# Mixed Models: How to derive Henderson's mixed-model equations?

In the context of best linear unbiased predictors (BLUP), Henderson specified the mixed-model equations (see Henderson (1950): Estimation of Genetic Parameters. Annals of Mathematical Statistics, 21, 309-310). Let us assume the following mixed effects model:

$$y = X\beta+Zu+e$$

where $$y$$ is a vector of n observable random variables, $$\beta$$ is a vector of $$p$$ fixed effects, $$X$$ and $$Z$$ are known matrices, and $$u$$ and $$e$$ re vectors of $$q$$ and $$n$$ random effects such that $$E(u) = 0$$ and $$E(e) = 0$$ and

$$Var \begin{bmatrix} u \\ e \\ \end{bmatrix} = \begin{bmatrix} G & 0 \\ 0 & R \\ \end{bmatrix}\sigma^2$$

where $$G$$ and $$R$$ are known positive definite matrices and $$\sigma^2$$ is a positive constant.

According to Henderson (1950), the BLUP estimates of $$\hat {\beta}$$ of $$\beta$$ and $$\hat {u}$$ of $$u$$ are defined as solutions to the following system of equation:

$$X'R^{-1}X\hat {\beta}+X'R^{-1}Z\hat {u} = X'R^{-1}y$$

$$Z'R^{-1}X\hat {\beta}+(Z'R^{-1}Z + G^{-1})\hat {u} = Z'R^{-1}y$$

(Also see: Robinson (1991): That BLUP is a good thing: the estimation of random effects (with discussion). Statistical Science, 6:15–51).

I have not found any derivation of this solution but assume that he approached it as follows:

$$(y - X\beta - Zu)'V^{-1}(y - X\beta - Zu)$$

where $$V = R + ZGZ'$$. Hence the solutions should therefore be

$$X'V^{-1}X\hat {\beta} + X'V^{-1}Z\hat {u} = X'V^{-1}y$$

$$Z'V^{-1}X\hat {\beta} + Z'V^{-1}Z\hat {u} = Z'V^{-1}y$$.

We also know that $$V^{-1} = R^{-1} - R^{-1}Z(G^{-1}+Z'R^{-1}Z)Z'R^{-1}$$.

However, ho to proceed to arrive at the mixed-model equations?

One approach is to form the log-likelihood and differentiate this with respect to the random effects $$\mathbf{u}$$ and set this equal to zero, then repeat, but differentiate with respect to the fixed effects $$\boldsymbol{\beta}$$.

With the usual normality assumptions we have:

\begin{align*} \mathbf{y|u} &\sim \mathcal{N}\mathbf{(X\beta + Zu, R)} \\ \mathbf{u} &\sim \mathcal{N}(\mathbf{0, G}) \end{align*} where $$\mathbf{y}$$ is the response vector, $$\mathbf{u}$$ and $$\boldsymbol{\beta}$$ are the random effects and fixed effects coefficient vectors $$\mathbf{X}$$ and $$\mathbf{Z}$$ are model matrices for the fixed effects and random effects respectively. The log-likelihood is then:

$$-2\log L(\boldsymbol{\beta,}\mathbf{u}) = \log|\mathbf{R}|+(\mathbf{y - X\boldsymbol{\beta} - Zu})'\mathbf{R}^{-1}(\mathbf{y - X\boldsymbol{\beta} - Zu}) +\log|\mathbf{G}|+\mathbf{u'G^{-1}u}$$ Differentiating with respect to the random and fixed effects: \begin{align*} \frac{\partial \log L}{\partial \mathbf{u}} &= \mathbf{Z'R^{-1}}(\mathbf{y - X\boldsymbol{\beta} - Zu}) - \mathbf{G^{-1}u} \\ \frac{\partial \log L}{\partial \boldsymbol{\beta}} &= \mathbf{X'R^{-1}}(\mathbf{y - X\boldsymbol{\beta} - Zu}) \end{align*} After setting these both equal to zero, with some minor re-arranging, we obtain Henderson's mixed model equations:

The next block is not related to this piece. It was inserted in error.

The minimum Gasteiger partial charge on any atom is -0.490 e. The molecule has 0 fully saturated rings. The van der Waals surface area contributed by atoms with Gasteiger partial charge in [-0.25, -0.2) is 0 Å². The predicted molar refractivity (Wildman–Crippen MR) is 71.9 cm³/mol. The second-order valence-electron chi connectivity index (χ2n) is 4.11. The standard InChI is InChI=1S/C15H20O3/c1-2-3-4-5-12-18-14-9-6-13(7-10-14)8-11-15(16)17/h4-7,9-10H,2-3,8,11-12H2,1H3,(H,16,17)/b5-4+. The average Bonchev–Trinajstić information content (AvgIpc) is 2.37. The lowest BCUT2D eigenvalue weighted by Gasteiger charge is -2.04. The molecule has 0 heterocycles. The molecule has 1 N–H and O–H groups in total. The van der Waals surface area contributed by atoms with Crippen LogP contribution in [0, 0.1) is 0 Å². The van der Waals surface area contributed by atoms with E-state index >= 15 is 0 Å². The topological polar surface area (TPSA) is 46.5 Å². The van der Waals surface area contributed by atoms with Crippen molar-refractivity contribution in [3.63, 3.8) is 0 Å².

\begin{align*} \mathbf{Z'R^{-1}}\mathbf{y} &= \mathbf{Z'R^{-1}X\boldsymbol{\beta}} + \mathbf{u(Z'R^{-1}Z+G^{-1})} \\ \mathbf{X'R^{-1}}\mathbf{y} &= \mathbf{X'R^{-1}X\boldsymbol{\beta}} + \mathbf{X'R^{-1}Zu} \end{align*}

• Thanks! Makes perfect sense. Just a follow-up question. Since we assume normality of both u and e, we can form the log likelihood by using the joint density of u and e. Within this joint density, we have a variance-covariance matrix with G and R on the diagonal. If we now assume a three-level model with H being the variance-covariance matrix of the third-level random effect, then we would have G, R, and H on the diagonal? Cheers
– DomB
Commented Jan 9, 2019 at 19:08
• You are very welcome. Please post this follow-up as a new question, perhaps with a link to this question. Commented Jan 9, 2019 at 22:08
• – DomB
Commented Jan 10, 2019 at 5:55
• Should it not be $X'R^{-1}Zu$ on the last line? Similarly for the above? Commented Jul 23, 2020 at 13:29
• I'll chim in: I can verify the result. It's also the same as in McCulloch and Searle (eq 9.35). They leave the derivation as an exercise.
– Ufos
Commented May 23, 2021 at 18:10

For a very simple derivation, without making any assumption on normality, see my paper

A. Neumaier and E. Groeneveld, Restricted maximum likelihood estimation of covariances in sparse linear models, Genet. Sel. Evol. 30 (1998), 3-26.

Essentially, the mixed model $$y=X\beta+Zu+\epsilon,~~ Cov(u)=\sigma^2 G,~~ Cov(\epsilon)=\sigma^2 D,$$ where $$u$$ and $$\epsilon$$ have zero mean and wlog $$G=LL^T$$ and $$D=MM^T$$, is equivalent to the assertion that with $$x=\pmatrix{\beta \cr u}$$ and $$P=\pmatrix{M & 0\cr 0 &L}$$, $$E=\pmatrix{I \cr 0}$$, $$A=\pmatrix{X & Z \cr 0 & I}$$, the random vector $$P^{-1}(Ey-Ax)$$ has zero mean and covariance matrix $$\sigma^2 I$$. Thus the best linear unbiased predictor is given by the solution of the normal equations for the overdetermined linear system $$P^{-1}Ax=P^{-1}Ey$$. This gives Henderson's mixed model equations.